Florida bans child marriage as it raises minimum age to 17
The bill was inspired by Sherry Johnson, who was forced to marry a church deacon aged 11
Florida has banned marriage for children under 17, after a campaign by a woman who was forced to marry her rapist when she was just 11-years-old.
Sherry Johnson watched from the gallery as the state legislature voted 109-1 to pass a bill removing exemptions allowing boys and girls of any age to marry if a pregnancy was involved.
"My heart is happy," she said afterward. "My goal was to protect our children and I feel like my mission has been accomplished. This is not about me. I survived."
Republican Governor Rick Scott has indicated he will sign the new bill after the House and Senate reached a compromise on its terms.
Florida currently allows children of any age to marry if a pregnancy is involved and a judge approves. Children aged 16 and 17 can marry with the consent or both sets of parents.
In one case a man in his 90s was able to marry a girl aged 16 or 17 and there were several cases of girls marrying men more than twice their age.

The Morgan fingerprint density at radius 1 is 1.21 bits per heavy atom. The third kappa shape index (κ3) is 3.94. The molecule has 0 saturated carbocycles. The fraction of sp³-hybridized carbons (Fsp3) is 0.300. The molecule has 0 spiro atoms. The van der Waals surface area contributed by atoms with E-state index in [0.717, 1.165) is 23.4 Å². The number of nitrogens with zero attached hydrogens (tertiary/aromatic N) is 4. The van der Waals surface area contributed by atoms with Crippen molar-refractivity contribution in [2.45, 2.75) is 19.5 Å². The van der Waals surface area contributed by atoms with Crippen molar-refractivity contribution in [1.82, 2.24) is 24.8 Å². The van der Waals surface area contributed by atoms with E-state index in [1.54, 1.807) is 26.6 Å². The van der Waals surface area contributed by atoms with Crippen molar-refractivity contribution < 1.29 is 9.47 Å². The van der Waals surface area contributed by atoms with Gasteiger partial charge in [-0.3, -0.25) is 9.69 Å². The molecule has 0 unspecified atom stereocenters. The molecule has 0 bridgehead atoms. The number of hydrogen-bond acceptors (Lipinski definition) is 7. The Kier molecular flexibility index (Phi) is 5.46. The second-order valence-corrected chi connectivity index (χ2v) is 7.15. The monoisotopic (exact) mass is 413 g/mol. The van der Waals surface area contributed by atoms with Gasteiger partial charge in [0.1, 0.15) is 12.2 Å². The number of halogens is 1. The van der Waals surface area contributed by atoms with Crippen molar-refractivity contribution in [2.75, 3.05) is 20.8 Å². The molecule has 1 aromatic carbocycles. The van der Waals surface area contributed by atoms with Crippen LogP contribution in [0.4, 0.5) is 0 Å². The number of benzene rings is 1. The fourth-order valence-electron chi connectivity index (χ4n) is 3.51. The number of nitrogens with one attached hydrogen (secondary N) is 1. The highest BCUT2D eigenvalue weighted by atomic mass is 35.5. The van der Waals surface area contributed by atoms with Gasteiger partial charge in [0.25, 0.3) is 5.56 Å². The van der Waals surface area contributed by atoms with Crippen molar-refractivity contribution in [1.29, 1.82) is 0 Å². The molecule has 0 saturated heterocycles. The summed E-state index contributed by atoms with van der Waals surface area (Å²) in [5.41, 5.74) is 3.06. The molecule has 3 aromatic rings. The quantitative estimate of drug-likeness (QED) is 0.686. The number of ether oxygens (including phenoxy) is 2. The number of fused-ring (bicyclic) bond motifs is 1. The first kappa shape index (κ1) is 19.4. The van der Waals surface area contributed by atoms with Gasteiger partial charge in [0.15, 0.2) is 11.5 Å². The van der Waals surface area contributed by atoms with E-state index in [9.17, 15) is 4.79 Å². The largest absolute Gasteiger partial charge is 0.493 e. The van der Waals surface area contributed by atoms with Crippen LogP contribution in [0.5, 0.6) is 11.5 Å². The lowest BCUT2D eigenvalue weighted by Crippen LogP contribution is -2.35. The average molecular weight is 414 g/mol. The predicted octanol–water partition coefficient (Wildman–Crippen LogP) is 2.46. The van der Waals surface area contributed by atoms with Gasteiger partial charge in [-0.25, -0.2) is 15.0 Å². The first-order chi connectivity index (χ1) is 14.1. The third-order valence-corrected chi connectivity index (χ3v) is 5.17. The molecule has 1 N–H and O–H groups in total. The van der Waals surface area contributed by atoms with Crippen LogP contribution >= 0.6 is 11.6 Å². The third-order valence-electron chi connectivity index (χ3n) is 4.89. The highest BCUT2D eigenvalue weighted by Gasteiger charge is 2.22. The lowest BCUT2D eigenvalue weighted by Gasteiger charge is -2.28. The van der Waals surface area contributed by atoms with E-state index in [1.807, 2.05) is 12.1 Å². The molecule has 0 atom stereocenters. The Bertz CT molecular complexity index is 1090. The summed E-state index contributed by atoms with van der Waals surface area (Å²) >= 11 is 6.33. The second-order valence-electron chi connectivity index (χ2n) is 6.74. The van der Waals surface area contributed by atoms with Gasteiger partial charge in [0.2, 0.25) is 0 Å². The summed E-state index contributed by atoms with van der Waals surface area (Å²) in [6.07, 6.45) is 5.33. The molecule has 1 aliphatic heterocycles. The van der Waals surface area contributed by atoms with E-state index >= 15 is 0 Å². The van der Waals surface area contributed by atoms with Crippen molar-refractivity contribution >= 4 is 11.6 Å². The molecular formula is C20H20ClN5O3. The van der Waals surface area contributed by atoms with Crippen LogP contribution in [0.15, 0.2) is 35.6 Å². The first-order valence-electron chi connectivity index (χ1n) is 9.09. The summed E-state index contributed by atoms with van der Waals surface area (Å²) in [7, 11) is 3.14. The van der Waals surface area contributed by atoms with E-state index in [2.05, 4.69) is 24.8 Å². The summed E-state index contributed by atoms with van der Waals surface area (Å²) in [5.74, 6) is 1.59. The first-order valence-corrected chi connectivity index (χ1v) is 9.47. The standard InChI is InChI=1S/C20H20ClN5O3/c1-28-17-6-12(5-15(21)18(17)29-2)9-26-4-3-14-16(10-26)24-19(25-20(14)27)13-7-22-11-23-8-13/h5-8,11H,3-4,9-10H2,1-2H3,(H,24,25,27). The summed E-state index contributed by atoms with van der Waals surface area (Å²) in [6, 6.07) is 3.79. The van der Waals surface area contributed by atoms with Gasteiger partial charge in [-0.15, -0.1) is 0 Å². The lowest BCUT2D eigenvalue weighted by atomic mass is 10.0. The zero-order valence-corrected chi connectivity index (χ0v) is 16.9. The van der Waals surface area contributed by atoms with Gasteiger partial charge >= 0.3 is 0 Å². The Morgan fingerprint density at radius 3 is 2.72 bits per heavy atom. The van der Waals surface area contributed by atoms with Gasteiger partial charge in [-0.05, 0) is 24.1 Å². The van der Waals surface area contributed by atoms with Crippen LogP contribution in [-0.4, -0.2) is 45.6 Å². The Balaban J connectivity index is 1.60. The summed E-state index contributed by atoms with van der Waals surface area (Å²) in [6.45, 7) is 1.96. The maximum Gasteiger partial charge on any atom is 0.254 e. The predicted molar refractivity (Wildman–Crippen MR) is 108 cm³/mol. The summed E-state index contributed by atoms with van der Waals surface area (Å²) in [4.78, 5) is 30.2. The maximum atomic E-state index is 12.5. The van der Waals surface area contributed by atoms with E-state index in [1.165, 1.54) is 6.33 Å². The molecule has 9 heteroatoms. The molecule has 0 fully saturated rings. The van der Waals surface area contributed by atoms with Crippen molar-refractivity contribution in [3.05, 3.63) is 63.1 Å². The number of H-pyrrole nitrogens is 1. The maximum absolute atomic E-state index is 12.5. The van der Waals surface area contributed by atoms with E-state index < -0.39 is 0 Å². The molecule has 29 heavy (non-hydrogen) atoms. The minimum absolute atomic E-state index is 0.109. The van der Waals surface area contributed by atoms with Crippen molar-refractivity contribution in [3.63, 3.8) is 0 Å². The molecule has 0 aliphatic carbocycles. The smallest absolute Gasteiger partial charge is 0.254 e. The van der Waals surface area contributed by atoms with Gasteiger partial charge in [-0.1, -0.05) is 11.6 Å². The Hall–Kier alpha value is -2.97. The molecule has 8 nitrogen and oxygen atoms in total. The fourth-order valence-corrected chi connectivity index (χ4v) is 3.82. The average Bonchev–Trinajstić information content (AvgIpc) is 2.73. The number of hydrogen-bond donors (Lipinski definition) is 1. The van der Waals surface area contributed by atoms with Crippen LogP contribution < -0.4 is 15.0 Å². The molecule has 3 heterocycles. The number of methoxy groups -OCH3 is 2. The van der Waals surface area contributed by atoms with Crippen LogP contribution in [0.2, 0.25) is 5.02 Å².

An analysis of state statistics revealed 1,828 marriage licenses involving a minor were issued between 2012 and 2016. They included one 13-year-old, seven 14-year-olds and 29 15-year-olds.
The new bill bans marriage for anyone under 17 and prevents 17 year-olds marrying people more than two years older and without parental consent.
The only person to vote against the bill, Republican Representative George Moraitis, had described current law as "very good".
He added: "I don't want the message to be that it's better to not get married."
After the bill was passed, Sherry Johnson was described as "the star" by a sponsor of the bill, Republican Senator Lizbeth Benacquisto.
Ms Johnson was nine when she was raped by a church deacon, 10 when she gave birth to his child and 11 when she got married to him 47 years ago.
She said her church pressured her mother to consent to the marriage and a judge approved it. Ms Johnson ended up having five more children with her husband before she broke free of the marriage.
"I feel the whole system failed me," Johnson told CBS News. She said that "it would have changed my life" if the child marriage had been banned at the time.
"I would have been a single mother and I think would have done well," she added.
Last year it emerged that more than 200,000 children as young as 10 and 11 got married in the US between 2000 and 2015.